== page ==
For many years, no effective right to disclosure of the Crown’s case existed in Canada. Practice with regard to disclosure varied from court to court, and even from prosecutor to prosecutor. Despite calls for comprehensive disclosure schemes from the Law Reform Commission of Canada1no statutory scheme was introduced. The problems that could arise from non-disclosure were made dramatically clear in the investigation of the wrongful conviction of Donald Marshall, Jr., leading that Royal Commission to point to the need for consistent disclosure.2In general terms, that state of affairs changed with the Supreme Court of Canada decision in R. v. Stinchcombe in 1991, which concluded that an accused person had a right, under section 7 of the Canadian Charter of Rights and Freedoms, to disclosure of the Crown’s case.3The exact contours of this right have continued to be developed in subsequent caselaw, although Stinchcombe remains the leading case establishing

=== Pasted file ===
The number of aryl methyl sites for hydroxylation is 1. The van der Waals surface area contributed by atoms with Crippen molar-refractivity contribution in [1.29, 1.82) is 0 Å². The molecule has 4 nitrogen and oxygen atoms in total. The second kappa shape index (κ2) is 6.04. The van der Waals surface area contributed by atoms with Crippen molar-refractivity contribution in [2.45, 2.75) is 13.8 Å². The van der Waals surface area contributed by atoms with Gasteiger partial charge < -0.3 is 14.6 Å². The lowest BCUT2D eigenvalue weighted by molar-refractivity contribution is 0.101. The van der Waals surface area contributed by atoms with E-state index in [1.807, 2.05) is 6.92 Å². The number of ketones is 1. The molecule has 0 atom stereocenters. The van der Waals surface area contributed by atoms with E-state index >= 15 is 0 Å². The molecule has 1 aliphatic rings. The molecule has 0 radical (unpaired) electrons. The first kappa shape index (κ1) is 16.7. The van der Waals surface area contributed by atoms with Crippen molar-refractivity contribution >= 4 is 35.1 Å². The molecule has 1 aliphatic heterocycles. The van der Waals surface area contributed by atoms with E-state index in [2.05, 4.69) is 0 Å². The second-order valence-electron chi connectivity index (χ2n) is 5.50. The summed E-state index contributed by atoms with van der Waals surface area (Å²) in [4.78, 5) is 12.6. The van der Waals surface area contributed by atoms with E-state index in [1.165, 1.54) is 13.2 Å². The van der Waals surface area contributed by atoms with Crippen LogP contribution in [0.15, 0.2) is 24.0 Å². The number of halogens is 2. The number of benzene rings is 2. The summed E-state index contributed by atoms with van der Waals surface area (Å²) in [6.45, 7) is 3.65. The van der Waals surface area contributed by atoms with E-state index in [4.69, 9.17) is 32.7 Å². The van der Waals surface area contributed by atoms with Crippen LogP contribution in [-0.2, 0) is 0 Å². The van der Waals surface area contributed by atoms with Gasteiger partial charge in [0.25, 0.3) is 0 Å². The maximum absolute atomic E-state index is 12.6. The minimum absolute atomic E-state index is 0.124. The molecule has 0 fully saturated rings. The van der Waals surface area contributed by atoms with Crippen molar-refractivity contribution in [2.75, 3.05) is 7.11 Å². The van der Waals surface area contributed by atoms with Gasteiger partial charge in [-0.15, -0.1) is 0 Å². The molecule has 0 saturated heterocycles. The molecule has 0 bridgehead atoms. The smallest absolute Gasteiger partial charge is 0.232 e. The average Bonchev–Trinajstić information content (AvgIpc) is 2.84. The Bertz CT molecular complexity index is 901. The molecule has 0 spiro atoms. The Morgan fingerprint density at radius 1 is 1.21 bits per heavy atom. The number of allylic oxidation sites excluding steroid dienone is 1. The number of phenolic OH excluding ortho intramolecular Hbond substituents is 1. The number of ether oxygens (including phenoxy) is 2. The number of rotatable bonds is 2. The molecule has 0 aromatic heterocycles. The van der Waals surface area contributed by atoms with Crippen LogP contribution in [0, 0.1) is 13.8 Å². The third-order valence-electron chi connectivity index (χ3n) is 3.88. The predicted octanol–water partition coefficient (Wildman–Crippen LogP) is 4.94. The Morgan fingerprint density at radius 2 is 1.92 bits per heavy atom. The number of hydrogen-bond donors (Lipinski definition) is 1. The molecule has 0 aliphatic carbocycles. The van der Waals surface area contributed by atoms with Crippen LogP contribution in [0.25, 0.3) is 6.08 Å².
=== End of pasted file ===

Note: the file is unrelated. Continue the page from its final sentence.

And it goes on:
the general principle. The Court has summarized the current state of affairs with regard to disclosure:
The Crown must disclose all relevant information to the accused, whether inculpatory or exculpatory, subject to the exercise of the Crown’s discretion to refuse to disclose information that is privileged or plainly irrelevant. Relevance must be assessed in relation both to the charge itself and to the reasonably possible defences. The relevant information must be disclosed whether or not the Crown intends to introduce it in evidence, before election or plea. Moreover, all statements obtained from persons who have provided relevant information to the authorities should be produced notwithstanding that they are not proposed as Crown witnesses. This Court has also defined the concept of "relevance" broadly . . . .4As the law has subsequently developed, however, other schemes governing when the accused is entitled to have access to particular types of material have developed. Stinchcombe established a regime concerning "disclosure" that governs the Crown’s obligation to give to the accused material in its possession. Subsequently the Court was called upon to consider in what circumstances an accused ought to be entitled to material which is in the hands of third parties, not the Crown, a context which is referred to as "production." Production is actually governed by two regimes: the Court initially created rules around disclosure with its decision in R. v. O’Connor,5but in...